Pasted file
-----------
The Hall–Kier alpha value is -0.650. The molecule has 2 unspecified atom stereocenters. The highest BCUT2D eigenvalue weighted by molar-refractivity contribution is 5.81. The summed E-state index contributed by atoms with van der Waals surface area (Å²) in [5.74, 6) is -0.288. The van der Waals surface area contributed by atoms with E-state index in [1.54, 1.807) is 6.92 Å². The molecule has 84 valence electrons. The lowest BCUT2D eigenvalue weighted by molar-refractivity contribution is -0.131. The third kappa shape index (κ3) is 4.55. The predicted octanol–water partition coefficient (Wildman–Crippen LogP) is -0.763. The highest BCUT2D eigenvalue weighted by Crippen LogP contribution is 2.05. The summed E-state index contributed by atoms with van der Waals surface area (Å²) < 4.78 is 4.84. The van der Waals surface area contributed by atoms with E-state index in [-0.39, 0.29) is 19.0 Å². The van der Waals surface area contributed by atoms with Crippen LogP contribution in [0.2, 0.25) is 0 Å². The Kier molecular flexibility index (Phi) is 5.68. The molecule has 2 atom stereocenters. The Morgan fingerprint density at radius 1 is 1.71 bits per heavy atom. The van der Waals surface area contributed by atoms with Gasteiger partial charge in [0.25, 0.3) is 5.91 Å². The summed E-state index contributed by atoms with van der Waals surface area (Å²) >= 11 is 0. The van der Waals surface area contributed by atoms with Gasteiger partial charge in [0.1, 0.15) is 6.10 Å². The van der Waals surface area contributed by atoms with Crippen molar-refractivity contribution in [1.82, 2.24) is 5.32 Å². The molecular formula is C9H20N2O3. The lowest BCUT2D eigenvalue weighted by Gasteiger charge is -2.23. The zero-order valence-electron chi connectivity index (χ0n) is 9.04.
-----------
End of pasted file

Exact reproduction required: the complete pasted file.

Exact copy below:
The Hall–Kier alpha value is -0.650. The molecule has 2 unspecified atom stereocenters. The highest BCUT2D eigenvalue weighted by molar-refractivity contribution is 5.81. The summed E-state index contributed by atoms with van der Waals surface area (Å²) in [5.74, 6) is -0.288. The van der Waals surface area contributed by atoms with E-state index in [1.54, 1.807) is 6.92 Å². The molecule has 84 valence electrons. The lowest BCUT2D eigenvalue weighted by molar-refractivity contribution is -0.131. The third kappa shape index (κ3) is 4.55. The predicted octanol–water partition coefficient (Wildman–Crippen LogP) is -0.763. The highest BCUT2D eigenvalue weighted by Crippen LogP contribution is 2.05. The summed E-state index contributed by atoms with van der Waals surface area (Å²) < 4.78 is 4.84. The van der Waals surface area contributed by atoms with E-state index in [-0.39, 0.29) is 19.0 Å². The van der Waals surface area contributed by atoms with Crippen LogP contribution in [0.2, 0.25) is 0 Å². The Kier molecular flexibility index (Phi) is 5.68. The molecule has 2 atom stereocenters. The Morgan fingerprint density at radius 1 is 1.71 bits per heavy atom. The van der Waals surface area contributed by atoms with Gasteiger partial charge in [0.25, 0.3) is 5.91 Å². The summed E-state index contributed by atoms with van der Waals surface area (Å²) >= 11 is 0. The van der Waals surface area contributed by atoms with Gasteiger partial charge in [0.1, 0.15) is 6.10 Å². The van der Waals surface area contributed by atoms with Crippen molar-refractivity contribution in [1.82, 2.24) is 5.32 Å². The molecular formula is C9H20N2O3. The lowest BCUT2D eigenvalue weighted by Gasteiger charge is -2.23. The zero-order valence-electron chi connectivity index (χ0n) is 9.04.